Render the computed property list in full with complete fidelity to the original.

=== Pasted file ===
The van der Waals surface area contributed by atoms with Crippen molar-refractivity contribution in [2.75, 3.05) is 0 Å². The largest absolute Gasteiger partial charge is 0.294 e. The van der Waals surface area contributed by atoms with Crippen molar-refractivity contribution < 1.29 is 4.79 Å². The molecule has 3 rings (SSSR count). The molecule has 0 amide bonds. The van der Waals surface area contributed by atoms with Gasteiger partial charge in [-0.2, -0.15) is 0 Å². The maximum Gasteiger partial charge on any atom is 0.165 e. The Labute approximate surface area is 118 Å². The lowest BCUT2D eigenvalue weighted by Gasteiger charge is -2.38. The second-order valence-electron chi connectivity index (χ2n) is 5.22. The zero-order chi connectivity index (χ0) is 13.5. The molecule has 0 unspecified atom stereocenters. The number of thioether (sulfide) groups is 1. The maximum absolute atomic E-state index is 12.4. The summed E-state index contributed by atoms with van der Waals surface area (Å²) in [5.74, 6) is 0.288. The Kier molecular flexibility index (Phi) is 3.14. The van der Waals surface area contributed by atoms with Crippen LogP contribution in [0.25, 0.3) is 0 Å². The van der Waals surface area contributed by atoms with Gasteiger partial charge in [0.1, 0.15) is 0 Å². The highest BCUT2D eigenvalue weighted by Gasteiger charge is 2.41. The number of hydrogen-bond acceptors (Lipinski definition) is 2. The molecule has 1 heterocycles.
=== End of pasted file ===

The van der Waals surface area contributed by atoms with Crippen molar-refractivity contribution in [2.75, 3.05) is 0 Å². The largest absolute Gasteiger partial charge is 0.294 e. The van der Waals surface area contributed by atoms with Crippen molar-refractivity contribution < 1.29 is 4.79 Å². The molecule has 3 rings (SSSR count). The molecule has 0 amide bonds. The van der Waals surface area contributed by atoms with Gasteiger partial charge in [-0.2, -0.15) is 0 Å². The maximum Gasteiger partial charge on any atom is 0.165 e. The Labute approximate surface area is 118 Å². The lowest BCUT2D eigenvalue weighted by Gasteiger charge is -2.38. The second-order valence-electron chi connectivity index (χ2n) is 5.22. The zero-order chi connectivity index (χ0) is 13.5. The molecule has 0 unspecified atom stereocenters. The number of thioether (sulfide) groups is 1. The maximum absolute atomic E-state index is 12.4. The summed E-state index contributed by atoms with van der Waals surface area (Å²) in [5.74, 6) is 0.288. The Kier molecular flexibility index (Phi) is 3.14. The van der Waals surface area contributed by atoms with Crippen LogP contribution in [0.25, 0.3) is 0 Å². The van der Waals surface area contributed by atoms with Gasteiger partial charge in [0.1, 0.15) is 0 Å². The highest BCUT2D eigenvalue weighted by Gasteiger charge is 2.41. The number of hydrogen-bond acceptors (Lipinski definition) is 2. The molecule has 1 heterocycles.